With snow now falling it’s worth a look back over the first two months of meteorological winter and what Coire na Ciste could have offered to the viability of the mountain business and could do again in similar scenarios.
There has been an exceptional run of benign weather through autumn and the first 2 months of winter, such that had it been operational the Ciste Chairlift would only have been closed on a handful of days.
With the dryslope that we are proposing that would have provided for 70 days of beginner lessons since the mid November snowfall, with more capacity when on snow teaching was also available. With snowsports school classes organised in 2 hour blocks the slope could also have been used for tubing which would have been extremely popular over the festive period. This would have provided a steady availability of work for at least some instructors who have had very little to date.
Our proposals include sensitive eco-friendly camping pods and microlodge style accommodation in a small sheltered area of moraine adjacent to the Ciste carpark. Christmas and New Year is one of the busiest periods for accommodation providers in the area and occupancy at least matching the 86% achieved at Glencoe without skiing over the festive period could be expected.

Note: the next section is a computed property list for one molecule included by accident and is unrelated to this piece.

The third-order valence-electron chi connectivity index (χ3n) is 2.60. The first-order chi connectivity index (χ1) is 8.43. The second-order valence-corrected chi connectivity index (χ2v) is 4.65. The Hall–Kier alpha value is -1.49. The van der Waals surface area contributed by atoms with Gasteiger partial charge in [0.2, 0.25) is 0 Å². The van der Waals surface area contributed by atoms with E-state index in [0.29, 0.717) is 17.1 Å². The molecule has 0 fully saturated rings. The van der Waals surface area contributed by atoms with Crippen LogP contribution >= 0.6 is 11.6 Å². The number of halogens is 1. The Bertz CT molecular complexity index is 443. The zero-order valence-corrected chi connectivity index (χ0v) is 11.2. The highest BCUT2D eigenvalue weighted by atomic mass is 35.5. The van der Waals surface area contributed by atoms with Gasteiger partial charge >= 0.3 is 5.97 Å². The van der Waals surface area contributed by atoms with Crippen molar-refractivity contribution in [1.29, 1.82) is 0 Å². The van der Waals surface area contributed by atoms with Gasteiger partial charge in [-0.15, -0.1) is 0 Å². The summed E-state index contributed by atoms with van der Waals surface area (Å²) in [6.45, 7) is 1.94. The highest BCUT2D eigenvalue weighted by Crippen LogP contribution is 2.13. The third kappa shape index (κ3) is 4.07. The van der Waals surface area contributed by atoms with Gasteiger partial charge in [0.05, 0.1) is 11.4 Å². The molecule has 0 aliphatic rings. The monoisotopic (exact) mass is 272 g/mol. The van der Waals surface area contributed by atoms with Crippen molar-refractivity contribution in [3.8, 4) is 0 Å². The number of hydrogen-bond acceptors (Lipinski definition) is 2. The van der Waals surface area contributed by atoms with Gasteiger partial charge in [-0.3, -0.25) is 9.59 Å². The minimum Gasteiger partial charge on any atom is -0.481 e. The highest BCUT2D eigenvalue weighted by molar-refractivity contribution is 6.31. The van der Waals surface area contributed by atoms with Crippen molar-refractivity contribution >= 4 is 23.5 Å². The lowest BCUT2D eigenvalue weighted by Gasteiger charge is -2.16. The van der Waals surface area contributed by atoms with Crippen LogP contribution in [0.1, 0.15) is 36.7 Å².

One other aspect of our proposals for redeveloping Coire na Ciste is snow making. The sheltered terrain on the floor of the Coire and lower Aonach would have seen very slow melt of machine made snow in the largely benign weather over the past 2 months. The attached image shows snow from one TechnoAlpin T40 made at the bottom of the Gunbarrel in Coire Cas earlier in January which survived through until the new snow arrived in the past week.
Lack of snowfall rather than temperature has been the issue in January, with the month returning an anomaly for Scotland of +1.5ºc with respect to the 61-90 average, exactly the same as January 2014 which saw huge snowfalls.
From observations of weather and correlation with past data modelling from the SSC Hut AWS we estimate that a minimum of 42 days of on snow skiing with a 1km piste off the full length of the Ciste Chair could have been achieved with an installed snow making system. Research by former Mountain Manager Bob Clyde into slope capacity on CairnGorm combined with research from elsewhere indicates that this are could accommodate up to 235 skiers with little or no queuing providing quality catering facilities are available such that not all customers are on the slope at one time and approximately 300 with a 3 to 4 minute wait.
Snow making technology has moved on massively in recent years, quite simply the old rules don’t apply any more and the potential is there to be transformational in how CairnGorm is used for snowsports and for the Scottish Snowsports industry as a whole.